Sunday, January 31, 2010

Apple Silicon in Next iPhone?

Apple has been using ARM to power iPhones, but has been buying the chips from third parties like Samsung. (A reason Intel said Apple's ARM decision was a mistake.) Now that Apple has launched its Apple A4 system-on-a-chip in its new iPad (not yet shipping), the question about Apple's possible plan to use its PA Semi acquisition to supply its own silicon to its high-volume iPhone business has become much more serious.

Tantalizingly, Steve Jobs' post-iPad-launch discussion with Apple employees included a few tidbits:
  • Apple will update iPhone's OS (and the iPad's) aggressively, which will make it a hard target for Google to catch with Android
  • Apple views Google as intending to destroy iPhone, and Apple is committed to protecting iPhone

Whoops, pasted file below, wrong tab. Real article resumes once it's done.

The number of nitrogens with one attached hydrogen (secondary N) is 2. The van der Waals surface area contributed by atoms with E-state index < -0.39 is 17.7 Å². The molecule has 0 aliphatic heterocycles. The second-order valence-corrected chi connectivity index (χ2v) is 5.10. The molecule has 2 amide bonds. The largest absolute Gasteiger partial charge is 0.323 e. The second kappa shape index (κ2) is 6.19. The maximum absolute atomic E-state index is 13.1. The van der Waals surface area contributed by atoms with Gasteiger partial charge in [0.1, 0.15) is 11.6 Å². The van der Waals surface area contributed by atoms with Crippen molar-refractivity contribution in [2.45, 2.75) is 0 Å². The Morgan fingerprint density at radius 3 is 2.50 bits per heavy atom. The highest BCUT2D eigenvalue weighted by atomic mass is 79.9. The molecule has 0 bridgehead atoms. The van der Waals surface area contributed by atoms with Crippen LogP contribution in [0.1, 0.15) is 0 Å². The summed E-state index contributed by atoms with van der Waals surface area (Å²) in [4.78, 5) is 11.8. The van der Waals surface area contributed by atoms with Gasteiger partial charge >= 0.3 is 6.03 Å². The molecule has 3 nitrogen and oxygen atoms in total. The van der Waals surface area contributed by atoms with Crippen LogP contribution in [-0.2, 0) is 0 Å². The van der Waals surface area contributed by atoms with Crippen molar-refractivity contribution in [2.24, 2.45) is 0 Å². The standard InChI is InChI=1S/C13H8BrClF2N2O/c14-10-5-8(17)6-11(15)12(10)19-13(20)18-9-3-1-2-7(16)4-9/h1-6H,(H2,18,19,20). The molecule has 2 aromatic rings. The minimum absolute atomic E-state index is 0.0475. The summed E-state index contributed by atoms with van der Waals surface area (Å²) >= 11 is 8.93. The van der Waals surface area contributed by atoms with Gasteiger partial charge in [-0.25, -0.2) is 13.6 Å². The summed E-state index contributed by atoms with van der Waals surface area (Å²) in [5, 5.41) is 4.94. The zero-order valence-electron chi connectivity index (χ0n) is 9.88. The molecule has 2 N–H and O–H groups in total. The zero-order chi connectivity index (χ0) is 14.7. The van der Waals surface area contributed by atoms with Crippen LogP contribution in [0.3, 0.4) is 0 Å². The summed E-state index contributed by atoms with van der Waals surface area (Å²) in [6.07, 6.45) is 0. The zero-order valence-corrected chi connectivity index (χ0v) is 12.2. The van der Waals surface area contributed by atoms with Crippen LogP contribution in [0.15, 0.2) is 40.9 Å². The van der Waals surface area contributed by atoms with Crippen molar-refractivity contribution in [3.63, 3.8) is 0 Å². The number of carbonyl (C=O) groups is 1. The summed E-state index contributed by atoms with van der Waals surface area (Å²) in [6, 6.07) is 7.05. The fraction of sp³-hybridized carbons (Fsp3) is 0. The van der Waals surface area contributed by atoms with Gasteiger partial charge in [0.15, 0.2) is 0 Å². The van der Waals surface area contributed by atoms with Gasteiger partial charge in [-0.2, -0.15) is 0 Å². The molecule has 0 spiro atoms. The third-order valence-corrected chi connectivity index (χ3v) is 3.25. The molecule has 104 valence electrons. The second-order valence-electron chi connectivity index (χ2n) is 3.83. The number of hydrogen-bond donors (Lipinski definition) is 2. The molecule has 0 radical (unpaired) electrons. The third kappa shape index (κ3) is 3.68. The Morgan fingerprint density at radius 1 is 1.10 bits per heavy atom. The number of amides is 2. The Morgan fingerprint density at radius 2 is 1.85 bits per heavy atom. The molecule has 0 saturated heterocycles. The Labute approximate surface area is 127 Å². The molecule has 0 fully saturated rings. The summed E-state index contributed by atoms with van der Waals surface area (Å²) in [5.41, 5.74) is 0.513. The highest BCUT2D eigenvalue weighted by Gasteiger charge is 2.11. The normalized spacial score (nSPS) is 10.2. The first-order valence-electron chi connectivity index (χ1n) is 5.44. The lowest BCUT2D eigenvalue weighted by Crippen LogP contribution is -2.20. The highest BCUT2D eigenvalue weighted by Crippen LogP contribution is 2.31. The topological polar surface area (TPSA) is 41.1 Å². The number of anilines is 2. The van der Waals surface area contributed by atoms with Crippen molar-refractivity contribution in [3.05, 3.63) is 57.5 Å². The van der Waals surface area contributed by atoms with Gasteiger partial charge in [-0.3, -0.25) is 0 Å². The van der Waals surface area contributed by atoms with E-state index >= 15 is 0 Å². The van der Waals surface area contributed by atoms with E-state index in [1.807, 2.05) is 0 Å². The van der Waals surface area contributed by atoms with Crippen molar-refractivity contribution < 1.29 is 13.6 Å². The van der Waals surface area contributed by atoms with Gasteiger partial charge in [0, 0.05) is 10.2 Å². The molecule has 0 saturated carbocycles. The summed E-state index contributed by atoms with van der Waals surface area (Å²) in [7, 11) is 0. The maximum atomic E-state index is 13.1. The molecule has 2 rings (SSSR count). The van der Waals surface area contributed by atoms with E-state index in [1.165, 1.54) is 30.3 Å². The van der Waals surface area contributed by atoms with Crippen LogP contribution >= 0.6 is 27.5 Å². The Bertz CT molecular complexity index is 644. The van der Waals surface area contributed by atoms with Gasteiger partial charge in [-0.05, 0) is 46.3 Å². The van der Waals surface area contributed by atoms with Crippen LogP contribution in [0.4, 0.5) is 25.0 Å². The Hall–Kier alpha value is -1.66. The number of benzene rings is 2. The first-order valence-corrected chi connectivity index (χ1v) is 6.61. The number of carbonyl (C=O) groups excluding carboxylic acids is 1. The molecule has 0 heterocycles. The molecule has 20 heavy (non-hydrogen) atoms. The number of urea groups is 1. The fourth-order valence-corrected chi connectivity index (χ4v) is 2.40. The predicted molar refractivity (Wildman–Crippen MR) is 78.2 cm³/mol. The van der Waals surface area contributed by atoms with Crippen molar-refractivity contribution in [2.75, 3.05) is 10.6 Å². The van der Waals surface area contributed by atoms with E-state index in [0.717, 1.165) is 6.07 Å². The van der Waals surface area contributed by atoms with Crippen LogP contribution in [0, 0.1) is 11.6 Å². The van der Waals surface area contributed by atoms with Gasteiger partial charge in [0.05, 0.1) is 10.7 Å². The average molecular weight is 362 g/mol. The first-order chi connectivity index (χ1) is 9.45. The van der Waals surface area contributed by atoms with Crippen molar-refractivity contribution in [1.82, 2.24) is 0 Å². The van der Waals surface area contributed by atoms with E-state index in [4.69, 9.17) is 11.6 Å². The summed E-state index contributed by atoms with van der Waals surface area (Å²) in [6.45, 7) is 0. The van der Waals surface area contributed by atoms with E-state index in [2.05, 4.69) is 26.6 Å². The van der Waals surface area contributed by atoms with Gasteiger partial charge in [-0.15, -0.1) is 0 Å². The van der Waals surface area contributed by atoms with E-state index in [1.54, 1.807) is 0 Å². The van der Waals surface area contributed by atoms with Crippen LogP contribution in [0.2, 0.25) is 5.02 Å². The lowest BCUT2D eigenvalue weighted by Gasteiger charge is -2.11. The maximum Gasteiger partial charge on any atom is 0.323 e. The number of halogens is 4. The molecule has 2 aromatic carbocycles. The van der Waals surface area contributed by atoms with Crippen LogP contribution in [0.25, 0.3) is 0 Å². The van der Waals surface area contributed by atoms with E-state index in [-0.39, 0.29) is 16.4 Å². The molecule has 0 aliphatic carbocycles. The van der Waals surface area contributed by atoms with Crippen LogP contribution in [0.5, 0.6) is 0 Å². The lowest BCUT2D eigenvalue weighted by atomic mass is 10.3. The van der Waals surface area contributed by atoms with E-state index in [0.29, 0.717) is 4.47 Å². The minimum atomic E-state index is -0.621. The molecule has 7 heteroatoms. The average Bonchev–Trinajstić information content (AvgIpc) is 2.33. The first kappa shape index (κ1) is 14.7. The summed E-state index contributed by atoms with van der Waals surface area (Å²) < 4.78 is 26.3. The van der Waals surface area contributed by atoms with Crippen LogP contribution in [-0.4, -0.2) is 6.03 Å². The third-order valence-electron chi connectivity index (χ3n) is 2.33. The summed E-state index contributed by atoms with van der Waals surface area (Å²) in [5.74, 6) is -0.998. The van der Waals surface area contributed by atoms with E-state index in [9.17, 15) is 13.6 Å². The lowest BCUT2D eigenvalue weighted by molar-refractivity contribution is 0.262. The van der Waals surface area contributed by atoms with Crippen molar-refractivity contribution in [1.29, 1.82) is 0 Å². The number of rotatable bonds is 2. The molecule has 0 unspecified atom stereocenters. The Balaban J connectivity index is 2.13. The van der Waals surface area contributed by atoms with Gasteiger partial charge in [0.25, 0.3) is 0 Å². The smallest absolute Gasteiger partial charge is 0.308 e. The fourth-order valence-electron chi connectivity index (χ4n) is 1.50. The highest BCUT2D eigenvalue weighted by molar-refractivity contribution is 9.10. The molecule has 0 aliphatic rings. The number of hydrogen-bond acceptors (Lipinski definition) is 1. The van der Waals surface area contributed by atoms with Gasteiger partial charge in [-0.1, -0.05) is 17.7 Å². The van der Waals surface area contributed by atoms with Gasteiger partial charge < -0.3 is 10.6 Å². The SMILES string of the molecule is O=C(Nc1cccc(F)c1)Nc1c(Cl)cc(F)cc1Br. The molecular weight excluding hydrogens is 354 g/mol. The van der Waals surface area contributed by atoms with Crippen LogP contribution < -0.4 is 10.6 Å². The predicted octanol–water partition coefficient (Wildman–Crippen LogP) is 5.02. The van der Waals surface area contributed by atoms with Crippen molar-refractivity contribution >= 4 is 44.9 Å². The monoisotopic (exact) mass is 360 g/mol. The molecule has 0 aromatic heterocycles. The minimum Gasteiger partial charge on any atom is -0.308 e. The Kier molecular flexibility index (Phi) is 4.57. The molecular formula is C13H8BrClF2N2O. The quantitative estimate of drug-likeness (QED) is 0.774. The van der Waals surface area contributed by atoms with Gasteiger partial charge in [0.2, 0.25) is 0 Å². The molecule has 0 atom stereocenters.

• The next iPhone "is an A+" update
These related pieces of information suggest that (1) Apple is leveraging its control over its software to improve its competitive advantages, (2) Apple's migration to its own hardware may leverage existing margins and capability advantages to the detriment of either features competitors or price competitors, and (3) Apple's ability to leverage its intimate knowledge of self-designed hardware to offer users a high-value software experience will be increasing rather than decreasing with the improvement of future hardware and software. It also suggests the name of the SoC that will run the iPhone may be "A+" instead of "A4".

Given who Apple got with the PA Semi acquisition (Alpha? StrongARM? Yeah. That team's leader.), it's expected Apple will enjoy genuine advantage going forward. Apple has begun showing us how it will leverage that advantage with custom low-power silicon predicted earlier:
Before the year is out, Apple will have the most powerful, lowest-cost SOC in the industry. There's nothing that I can see from ARM licensees or Intel that could challenge the power-per-watt, the power-per-buck, the power-per-cubic-millimeter of size. Apple is going to have quite a performance, battery efficiency and cost advantage over the competition
-- Richard Doherty, quoted in cnet news
The future is here.

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